Our approach is to intentionally *confound* the effect of the disturbance with an effect that is expected to be the least significant. The \(A \times B \times C\) interaction term is almost always going to be small for many systems, so we will split the runs that the first 4 are run at the low level of \(ABC\) and the other four at the high level, as illustrated.

Each group of 4 runs is called a *block* and the process of creating these 2 blocks is called blocking. The experiments within each block must be run randomly.

Experiment |
A |
B |
C |
AB |
AC |
BC |
ABC |
Response, \(y\) |
---|---|---|---|---|---|---|---|---|

1 |
\(-\) |
\(-\) |
\(-\) |
\(+\) |
\(+\) |
\(+\) |
\(-\) (batch 1) |
\(\widetilde{y}_1\) |

2 |
\(+\) |
\(-\) |
\(-\) |
\(-\) |
\(-\) |
\(+\) |
\(+\) (batch 2) |
\(\mathring{y}_2\) |

3 |
\(-\) |
\(+\) |
\(-\) |
\(-\) |
\(+\) |
\(-\) |
\(+\) (batch 2) |
\(\mathring{y}_3\) |

4 |
\(+\) |
\(+\) |
\(-\) |
\(+\) |
\(-\) |
\(-\) |
\(-\) (batch 1) |
\(\widetilde{y}_4\) |

5 |
\(-\) |
\(-\) |
\(+\) |
\(+\) |
\(-\) |
\(-\) |
\(+\) (batch 2) |
\(\mathring{y}_5\) |

6 |
\(+\) |
\(-\) |
\(+\) |
\(-\) |
\(+\) |
\(-\) |
\(-\) (batch 1) |
\(\widetilde{y}_6\) |

7 |
\(-\) |
\(+\) |
\(+\) |
\(-\) |
\(-\) |
\(+\) |
\(-\) (batch 1) |
\(\widetilde{y}_7\) |

8 |
\(+\) |
\(+\) |
\(+\) |
\(+\) |
\(+\) |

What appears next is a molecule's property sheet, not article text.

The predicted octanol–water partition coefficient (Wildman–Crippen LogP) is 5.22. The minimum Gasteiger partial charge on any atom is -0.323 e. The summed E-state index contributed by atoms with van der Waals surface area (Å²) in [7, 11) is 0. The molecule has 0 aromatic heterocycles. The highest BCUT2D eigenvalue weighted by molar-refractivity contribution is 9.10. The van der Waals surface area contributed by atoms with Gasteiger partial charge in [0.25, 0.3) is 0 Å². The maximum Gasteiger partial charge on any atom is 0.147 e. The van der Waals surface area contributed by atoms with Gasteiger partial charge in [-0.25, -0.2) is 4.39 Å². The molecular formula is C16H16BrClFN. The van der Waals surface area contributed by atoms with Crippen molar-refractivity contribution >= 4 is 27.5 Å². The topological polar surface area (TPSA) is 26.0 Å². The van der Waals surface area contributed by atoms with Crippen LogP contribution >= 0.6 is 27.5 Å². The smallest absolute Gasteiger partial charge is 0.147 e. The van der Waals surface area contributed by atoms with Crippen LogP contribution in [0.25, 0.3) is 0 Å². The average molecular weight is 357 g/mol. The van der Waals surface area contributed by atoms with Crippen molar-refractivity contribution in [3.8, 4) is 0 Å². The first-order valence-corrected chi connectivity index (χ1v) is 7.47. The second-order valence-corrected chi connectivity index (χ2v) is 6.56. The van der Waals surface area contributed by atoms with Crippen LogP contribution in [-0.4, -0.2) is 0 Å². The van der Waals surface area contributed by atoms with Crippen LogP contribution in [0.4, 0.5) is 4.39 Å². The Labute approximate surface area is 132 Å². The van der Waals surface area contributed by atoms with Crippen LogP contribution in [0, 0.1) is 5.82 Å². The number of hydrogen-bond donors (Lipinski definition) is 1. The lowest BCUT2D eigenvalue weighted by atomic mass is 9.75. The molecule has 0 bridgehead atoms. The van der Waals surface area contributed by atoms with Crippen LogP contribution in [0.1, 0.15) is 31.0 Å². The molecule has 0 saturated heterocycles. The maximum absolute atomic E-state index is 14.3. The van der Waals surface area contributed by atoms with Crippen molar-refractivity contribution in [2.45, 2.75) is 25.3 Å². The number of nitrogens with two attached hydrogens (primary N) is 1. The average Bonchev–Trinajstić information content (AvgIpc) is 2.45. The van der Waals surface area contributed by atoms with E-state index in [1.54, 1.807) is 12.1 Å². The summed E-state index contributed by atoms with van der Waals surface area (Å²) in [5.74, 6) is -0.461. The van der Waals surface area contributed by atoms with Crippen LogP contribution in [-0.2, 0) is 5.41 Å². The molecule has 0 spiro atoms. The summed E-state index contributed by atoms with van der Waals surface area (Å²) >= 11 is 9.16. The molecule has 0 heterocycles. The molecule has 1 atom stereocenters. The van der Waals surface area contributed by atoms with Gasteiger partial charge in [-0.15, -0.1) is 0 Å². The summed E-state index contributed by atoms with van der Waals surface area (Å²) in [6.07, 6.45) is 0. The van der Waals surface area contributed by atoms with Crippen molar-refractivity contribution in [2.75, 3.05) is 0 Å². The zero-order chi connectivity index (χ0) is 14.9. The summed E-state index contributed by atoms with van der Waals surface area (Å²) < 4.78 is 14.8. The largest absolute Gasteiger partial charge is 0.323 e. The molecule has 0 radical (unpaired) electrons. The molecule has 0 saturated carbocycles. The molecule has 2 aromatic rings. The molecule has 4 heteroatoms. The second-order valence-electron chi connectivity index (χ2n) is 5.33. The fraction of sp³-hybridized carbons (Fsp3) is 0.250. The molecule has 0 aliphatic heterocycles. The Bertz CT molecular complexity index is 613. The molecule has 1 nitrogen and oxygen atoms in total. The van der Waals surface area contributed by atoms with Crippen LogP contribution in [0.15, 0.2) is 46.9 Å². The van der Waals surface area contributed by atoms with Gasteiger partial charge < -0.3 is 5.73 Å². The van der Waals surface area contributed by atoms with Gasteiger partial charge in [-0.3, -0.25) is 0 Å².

\(+\) |
\(+\) (batch 2) |
\(\mathring{y}_8\) |

If the raw material has a significant effect on the response variable, then we will not be able to tell whether it was due to the \(A \times B \times C\) interaction, or due to the raw material, since \(\hat{\beta}_{ABC} \rightarrow \underbrace{\text{ABC interaction}}_{\text{expected to be small}} + \text{raw material effect}\).

But the small loss due to this confusion of effects, is the gain that we can still estimate the main effects and two-factor interactions without bias, provided the effect of the disturbance is constant. Let’s see how we get this result by denoting \(\widetilde{y}_i\) as a \(y\) response from the first batch of materials and let \(\mathring{y}_i\) denote a response from the second batch.

Using the least squares equations you can show for yourself that (some are intentionally left blank for you to complete):

\[\begin{split}\hat{\beta}_A &= -\widetilde{y}_1 + \mathring{y}_2 - \mathring{y}_3 + \widetilde{y}_4 - \mathring{y}_5 + \widetilde{y}_6 - \widetilde{y}_7 + \mathring{y}_8 \\ \hat{\beta}_B &= \\ \hat{\beta}_C &= \\ \hat{\beta}_{AB} &= +\widetilde{y}_1 - \mathring{y}_2 - \mathring{y}_3 + \widetilde{y}_4 + \mathring{y}_5 - \widetilde{y}_6 - \widetilde{y}_7 + \mathring{y}_8\\ \hat{\beta}_{AC} &= \\ \hat{\beta}_{BC} &= \\ \hat{\beta}_{ABC} &= \\\end{split}\]

Imagine now the \(y\) response was increased by \(g\) units for the batch 1 experiments, and increased by \(h\) units for batch 2 experiments. You can prove to yourself that these biases will cancel out for all main effects and all two-factor interactions. The three factor interaction of \(\hat{\beta}_{ABC}\) will however be heavily confounded.

Another way to view this problem is that the first batch of materials and the second batch of materials can be represented by a new variable, called \(D\) with value of \(D_{-} =\) batch 1 and \(D_{+} =\) batch 2. We will show next that we must consider this new factor to be generated from the other three: **D = ABC**.

We will also address the case when there are more than two blocks in the next section on the use of generators. For example, what should we do if we have to run a \(2^3\) factorial but with only enough material for 2 experiments at a time?